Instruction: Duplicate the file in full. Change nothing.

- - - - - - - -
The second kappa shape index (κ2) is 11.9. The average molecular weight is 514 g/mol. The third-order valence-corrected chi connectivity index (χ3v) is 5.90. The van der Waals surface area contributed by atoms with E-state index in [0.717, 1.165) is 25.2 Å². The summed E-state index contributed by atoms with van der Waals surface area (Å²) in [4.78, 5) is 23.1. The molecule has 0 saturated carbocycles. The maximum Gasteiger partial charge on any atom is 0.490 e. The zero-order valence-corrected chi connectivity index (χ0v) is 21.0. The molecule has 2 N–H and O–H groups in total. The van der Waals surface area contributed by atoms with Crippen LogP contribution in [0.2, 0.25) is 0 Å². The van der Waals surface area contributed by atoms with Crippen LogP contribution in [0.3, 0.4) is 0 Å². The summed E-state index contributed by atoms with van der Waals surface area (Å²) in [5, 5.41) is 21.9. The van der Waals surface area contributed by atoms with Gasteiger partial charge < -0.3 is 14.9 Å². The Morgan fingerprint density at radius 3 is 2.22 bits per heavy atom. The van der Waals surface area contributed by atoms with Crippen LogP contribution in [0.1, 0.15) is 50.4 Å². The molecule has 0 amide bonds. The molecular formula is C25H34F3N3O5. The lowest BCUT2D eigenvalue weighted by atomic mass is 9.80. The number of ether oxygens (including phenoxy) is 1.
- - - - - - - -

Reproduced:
The second kappa shape index (κ2) is 11.9. The average molecular weight is 514 g/mol. The third-order valence-corrected chi connectivity index (χ3v) is 5.90. The van der Waals surface area contributed by atoms with E-state index in [0.717, 1.165) is 25.2 Å². The summed E-state index contributed by atoms with van der Waals surface area (Å²) in [4.78, 5) is 23.1. The molecule has 0 saturated carbocycles. The maximum Gasteiger partial charge on any atom is 0.490 e. The zero-order valence-corrected chi connectivity index (χ0v) is 21.0. The molecule has 2 N–H and O–H groups in total. The van der Waals surface area contributed by atoms with Crippen LogP contribution in [0.2, 0.25) is 0 Å². The van der Waals surface area contributed by atoms with Crippen LogP contribution in [0.3, 0.4) is 0 Å². The summed E-state index contributed by atoms with van der Waals surface area (Å²) in [5, 5.41) is 21.9. The van der Waals surface area contributed by atoms with Gasteiger partial charge < -0.3 is 14.9 Å². The Morgan fingerprint density at radius 3 is 2.22 bits per heavy atom. The van der Waals surface area contributed by atoms with Crippen LogP contribution in [0.1, 0.15) is 50.4 Å². The molecule has 0 amide bonds. The molecular formula is C25H34F3N3O5. The lowest BCUT2D eigenvalue weighted by atomic mass is 9.80. The number of ether oxygens (including phenoxy) is 1.